In 1951 two men arrived in Dom Pedrito, a town in southern Brazil, to carry out geological mapping of the pampa, or low grassland. There they found a rocky hill brimming with the remnants of a wetland ecosystem that existed some 260 million years ago.
During the Permian period, when most of Earth’s landmass was still bound up in the supercontinent Pangea, this part of what is now Brazil was covered in vascular plants like horsetails and ferns, and a nearby body of water contained various aquatic creatures. This ecosystem existed shortly before a mass extinction dealt a major blow to life on Earth and set the stage for the rise of the dinosaurs, making the fossil site a significant paleontological find.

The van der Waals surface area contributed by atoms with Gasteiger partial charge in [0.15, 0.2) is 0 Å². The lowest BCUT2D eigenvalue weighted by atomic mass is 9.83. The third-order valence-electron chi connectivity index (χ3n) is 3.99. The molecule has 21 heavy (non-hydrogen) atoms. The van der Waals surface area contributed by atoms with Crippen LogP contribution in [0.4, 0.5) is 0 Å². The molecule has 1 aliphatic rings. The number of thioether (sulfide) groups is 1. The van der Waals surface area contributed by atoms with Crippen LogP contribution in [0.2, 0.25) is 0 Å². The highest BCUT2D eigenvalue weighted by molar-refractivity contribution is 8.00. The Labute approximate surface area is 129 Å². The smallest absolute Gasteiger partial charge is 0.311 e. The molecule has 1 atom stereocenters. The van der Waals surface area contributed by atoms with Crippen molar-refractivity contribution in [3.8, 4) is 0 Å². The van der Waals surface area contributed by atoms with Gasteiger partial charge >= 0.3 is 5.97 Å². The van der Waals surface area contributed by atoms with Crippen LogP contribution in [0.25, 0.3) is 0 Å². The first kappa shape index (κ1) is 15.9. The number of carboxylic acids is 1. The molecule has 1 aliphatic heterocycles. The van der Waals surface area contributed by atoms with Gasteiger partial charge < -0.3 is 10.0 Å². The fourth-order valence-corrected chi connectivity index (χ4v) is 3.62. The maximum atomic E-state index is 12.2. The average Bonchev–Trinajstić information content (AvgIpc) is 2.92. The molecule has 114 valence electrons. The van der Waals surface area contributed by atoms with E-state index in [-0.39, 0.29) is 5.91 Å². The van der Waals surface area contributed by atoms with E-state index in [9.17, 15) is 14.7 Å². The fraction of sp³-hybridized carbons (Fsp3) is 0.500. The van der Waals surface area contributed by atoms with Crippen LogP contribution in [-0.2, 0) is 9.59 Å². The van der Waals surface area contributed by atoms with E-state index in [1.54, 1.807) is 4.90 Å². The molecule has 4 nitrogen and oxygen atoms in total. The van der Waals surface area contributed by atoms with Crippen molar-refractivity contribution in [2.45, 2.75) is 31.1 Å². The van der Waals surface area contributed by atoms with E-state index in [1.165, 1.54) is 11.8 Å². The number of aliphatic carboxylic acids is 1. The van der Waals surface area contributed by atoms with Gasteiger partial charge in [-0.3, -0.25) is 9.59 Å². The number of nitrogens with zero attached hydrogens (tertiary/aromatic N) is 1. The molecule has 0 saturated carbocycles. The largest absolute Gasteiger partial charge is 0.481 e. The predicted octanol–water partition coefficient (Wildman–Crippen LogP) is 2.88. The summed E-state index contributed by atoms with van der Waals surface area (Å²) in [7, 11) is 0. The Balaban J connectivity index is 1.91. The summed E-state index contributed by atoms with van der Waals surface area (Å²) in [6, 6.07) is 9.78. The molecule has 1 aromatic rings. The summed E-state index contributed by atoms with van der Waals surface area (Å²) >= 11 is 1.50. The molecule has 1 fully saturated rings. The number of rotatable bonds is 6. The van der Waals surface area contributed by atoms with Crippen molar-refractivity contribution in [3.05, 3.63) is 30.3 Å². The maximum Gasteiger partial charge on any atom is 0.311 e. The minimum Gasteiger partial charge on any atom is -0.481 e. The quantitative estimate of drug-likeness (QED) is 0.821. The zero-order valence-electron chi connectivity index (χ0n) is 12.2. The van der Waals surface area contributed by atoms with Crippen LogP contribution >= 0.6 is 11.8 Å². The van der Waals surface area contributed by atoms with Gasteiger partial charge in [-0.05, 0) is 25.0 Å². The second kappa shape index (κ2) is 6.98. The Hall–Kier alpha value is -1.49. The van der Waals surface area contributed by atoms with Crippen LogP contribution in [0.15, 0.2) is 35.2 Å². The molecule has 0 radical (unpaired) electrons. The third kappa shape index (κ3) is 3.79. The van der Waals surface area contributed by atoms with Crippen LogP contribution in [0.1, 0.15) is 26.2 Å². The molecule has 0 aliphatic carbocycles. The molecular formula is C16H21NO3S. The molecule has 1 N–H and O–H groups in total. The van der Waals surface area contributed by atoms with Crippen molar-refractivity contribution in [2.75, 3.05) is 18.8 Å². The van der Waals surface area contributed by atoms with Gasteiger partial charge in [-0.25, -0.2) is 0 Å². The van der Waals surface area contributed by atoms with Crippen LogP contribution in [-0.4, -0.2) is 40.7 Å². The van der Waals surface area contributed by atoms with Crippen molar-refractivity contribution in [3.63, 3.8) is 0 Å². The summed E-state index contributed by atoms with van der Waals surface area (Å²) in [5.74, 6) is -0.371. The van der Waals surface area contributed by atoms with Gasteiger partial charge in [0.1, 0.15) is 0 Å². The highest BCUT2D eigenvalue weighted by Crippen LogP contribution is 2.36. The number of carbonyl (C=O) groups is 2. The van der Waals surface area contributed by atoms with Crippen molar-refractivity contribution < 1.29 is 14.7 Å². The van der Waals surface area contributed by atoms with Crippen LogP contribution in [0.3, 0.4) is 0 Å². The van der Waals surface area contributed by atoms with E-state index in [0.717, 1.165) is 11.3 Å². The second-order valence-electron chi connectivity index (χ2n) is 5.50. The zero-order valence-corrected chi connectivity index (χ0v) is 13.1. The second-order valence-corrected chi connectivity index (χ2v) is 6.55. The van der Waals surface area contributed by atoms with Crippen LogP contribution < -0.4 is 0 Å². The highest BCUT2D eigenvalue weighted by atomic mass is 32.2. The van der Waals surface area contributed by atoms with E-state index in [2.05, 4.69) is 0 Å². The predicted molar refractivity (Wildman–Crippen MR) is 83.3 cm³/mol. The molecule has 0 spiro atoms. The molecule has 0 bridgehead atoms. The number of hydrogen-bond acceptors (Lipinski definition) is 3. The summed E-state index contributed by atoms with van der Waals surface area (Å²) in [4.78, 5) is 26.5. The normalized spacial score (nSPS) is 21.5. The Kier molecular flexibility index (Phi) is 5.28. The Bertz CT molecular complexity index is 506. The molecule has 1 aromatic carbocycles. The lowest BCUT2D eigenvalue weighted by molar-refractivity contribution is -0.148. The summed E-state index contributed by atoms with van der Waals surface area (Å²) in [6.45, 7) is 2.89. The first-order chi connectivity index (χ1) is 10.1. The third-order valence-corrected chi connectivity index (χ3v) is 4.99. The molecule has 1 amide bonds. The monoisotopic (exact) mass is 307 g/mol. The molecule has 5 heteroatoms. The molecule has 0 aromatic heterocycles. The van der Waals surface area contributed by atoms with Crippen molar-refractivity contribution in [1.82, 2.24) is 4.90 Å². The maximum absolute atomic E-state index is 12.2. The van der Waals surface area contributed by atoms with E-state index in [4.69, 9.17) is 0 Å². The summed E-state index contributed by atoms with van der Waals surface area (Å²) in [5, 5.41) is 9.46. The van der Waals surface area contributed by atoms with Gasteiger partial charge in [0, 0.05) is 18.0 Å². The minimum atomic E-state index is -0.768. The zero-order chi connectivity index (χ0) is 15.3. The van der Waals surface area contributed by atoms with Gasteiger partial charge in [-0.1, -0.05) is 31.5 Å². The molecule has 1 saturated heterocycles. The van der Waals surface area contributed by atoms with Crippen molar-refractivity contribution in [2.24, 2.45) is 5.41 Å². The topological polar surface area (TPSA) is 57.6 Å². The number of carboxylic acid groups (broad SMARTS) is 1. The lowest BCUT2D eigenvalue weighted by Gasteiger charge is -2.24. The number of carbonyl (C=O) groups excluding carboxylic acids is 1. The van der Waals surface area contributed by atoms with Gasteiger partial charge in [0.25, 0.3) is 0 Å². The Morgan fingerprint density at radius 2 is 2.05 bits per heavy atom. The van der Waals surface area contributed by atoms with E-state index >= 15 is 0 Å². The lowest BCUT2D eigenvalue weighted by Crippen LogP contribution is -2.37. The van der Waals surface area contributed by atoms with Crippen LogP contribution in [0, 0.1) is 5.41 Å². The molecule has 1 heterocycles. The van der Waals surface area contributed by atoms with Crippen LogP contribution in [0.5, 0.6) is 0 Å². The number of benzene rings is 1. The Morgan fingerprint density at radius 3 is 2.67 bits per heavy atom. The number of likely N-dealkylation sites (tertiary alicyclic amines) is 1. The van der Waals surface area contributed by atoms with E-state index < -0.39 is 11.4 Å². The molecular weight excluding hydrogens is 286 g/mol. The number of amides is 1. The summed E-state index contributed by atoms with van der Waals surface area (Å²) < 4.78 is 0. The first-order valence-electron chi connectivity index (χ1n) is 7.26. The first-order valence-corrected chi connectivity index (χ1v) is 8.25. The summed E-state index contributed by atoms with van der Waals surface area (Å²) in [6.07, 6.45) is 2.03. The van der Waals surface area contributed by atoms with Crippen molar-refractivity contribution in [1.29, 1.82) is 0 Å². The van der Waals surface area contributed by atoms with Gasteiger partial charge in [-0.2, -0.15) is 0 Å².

But the researchers didn’t leave a description of the exact location of the extraordinary site they had unearthed, a three-acre patch among about 450 acres of land. So as time passed, and the dirt roads they had followed decades ago were replaced by paved highways that traced different routes, the site was lost to science.